Looking for help with the Online Safety Act  - Ofcom consultation & guidelines? Please get in touch. 

Policy matters

Policy does matter. We may think that the Internet is a free digital environment, where no laws apply but there are many cases which contradict this notion.

In this section of Iptegrity.com, I  report on EU policy related to the Internet and online content, in particular, where policy intiatives affect   access to film, music and television, and I highlight issues for the  policy debate in relation to the Internet.  For 2008-2009, copyright enforcement has been the hot topic, with net neutrality emerging as well, in 2009.   My focus is on the European Union and  its member states - for example,  I am currently covering Internet  policy - specifically copyright enforcement intiatives - in France and the UK.

I am most interested in the citizen's perspective. However, the issues I cover will affect the Internet and telecoms industries, as well as the media and entertainment industries.  

Iptegrity.com offers  original reporting from the EU, as well as comment and opinion on issues raised in other media, including non-English language media in Europe. Iptegrity.com is the main English-language news source for the Telecoms Package review of EU telecoms law.

TL;DR A website blocking order is a modern form of censorship. In the wrong hands, it is a dangerous weapon. Blocking orders provided for in Clauses 91-93 of the Online Safety Bill could be used in the most egregious cases to block overseas Internet services that refuse to comply with the Bill. They are not suitable for targeting 'big tech' social media platforms. Blocking orders have been used in the UK for copyright enforcement since 2011, and there is a body of caselaw to draw on. If these orders are used, they should be precise and specify the exact locations of the content, site or server to be blocked.

Read more: Copyright-style website blocking orders slipped into Online Safety Bill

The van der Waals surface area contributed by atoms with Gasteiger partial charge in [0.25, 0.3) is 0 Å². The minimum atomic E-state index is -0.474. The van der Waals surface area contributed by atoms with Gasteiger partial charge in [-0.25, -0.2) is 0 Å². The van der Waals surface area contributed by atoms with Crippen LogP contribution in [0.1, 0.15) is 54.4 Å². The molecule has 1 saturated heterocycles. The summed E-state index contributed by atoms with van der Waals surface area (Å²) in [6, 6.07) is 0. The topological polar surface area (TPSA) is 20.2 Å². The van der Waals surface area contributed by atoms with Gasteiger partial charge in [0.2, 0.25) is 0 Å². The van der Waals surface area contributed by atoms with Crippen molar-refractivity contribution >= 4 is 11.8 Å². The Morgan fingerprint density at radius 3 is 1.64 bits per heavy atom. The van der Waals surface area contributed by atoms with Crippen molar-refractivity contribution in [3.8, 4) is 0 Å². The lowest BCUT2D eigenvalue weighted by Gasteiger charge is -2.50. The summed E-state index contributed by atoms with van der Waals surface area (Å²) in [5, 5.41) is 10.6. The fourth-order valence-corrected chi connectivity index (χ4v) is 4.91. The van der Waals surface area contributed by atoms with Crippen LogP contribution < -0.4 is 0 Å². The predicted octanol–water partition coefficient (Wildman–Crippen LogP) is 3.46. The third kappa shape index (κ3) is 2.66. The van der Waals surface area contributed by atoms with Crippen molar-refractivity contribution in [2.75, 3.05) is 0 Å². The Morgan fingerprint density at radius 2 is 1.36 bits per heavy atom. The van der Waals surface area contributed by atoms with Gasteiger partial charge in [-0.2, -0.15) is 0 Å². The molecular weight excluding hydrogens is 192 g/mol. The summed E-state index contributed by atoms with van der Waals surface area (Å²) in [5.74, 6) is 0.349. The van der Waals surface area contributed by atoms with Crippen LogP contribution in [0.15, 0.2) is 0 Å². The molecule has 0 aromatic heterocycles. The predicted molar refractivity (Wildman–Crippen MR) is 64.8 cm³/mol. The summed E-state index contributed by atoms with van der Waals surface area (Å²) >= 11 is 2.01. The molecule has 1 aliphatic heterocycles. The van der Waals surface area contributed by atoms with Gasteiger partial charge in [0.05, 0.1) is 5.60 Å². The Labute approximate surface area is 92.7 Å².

TL;DR The government's Impact Assessment calculates that this Bill will cost British businesses over £2billion to implement. By its own admission, 97 per cent of the 24,000 businesses in scope, are a low risk of having illegal or harmful content on their systems. Only 7-800 are likely to be high risk, and the real target, the big global platforms, only number around half a dozen. It is hard to see how the draft Bill of May 2021 could be justified on this basis. The Bill should focus on the real aim of tackling the global mega-platforms, and the high risk issues like child sexual abuse. For 97 per cent of the 24,000 small British businesses, there is no evidence that they entail any risk and the cost and regulatory effort is disproportionate to the aims.

Read more: 2 billion cost to British businesses for Online Safety Bill

Draft Online Safety Bill committee 4November2021

TL;DR Key decisions will be taken behind Whitehall facades, with no checks and balances. The entire framework of the Bill is loosely defined and propped up by Henry VIII clauses that allow the Secretary of State (DCMS and Home Office) to implement the law using Statutory Instruments. This means that Ministerial decisions will get little or no scrutiny by Parliament. This will include crucial decisions about content to be suppressed and compliance functions required of Internet services. Standards for automated detection of illegal content will be determined by the Home Secretary. The concern is whether these powers could ever be used to block lawful but inconvenient speech.

Read more: Online Safety Bill: Ministers to get unprecedented powers over speech

Find me on LinkedIn

About Iptegrity

Iptegrity.com is the website of Dr Monica Horten. I am an  independent policy advisor, with expertise in online safety, technology and human rights. I am a published author, and post-doctoral scholar. I hold a PhD from the University of Westminster, and a DipM from the Chartered Institute of Marketing. I cover the UK and EU. I'm a former tech journalist, and an experienced panelist and Chair. My media credits include the BBC, iNews, Times, Guardian and Politico.

Iptegrity.com is made available free of charge for non-commercial use. Please link back and attribute Dr Monica Horten.  Contact me to use any of my content for commercial purposes.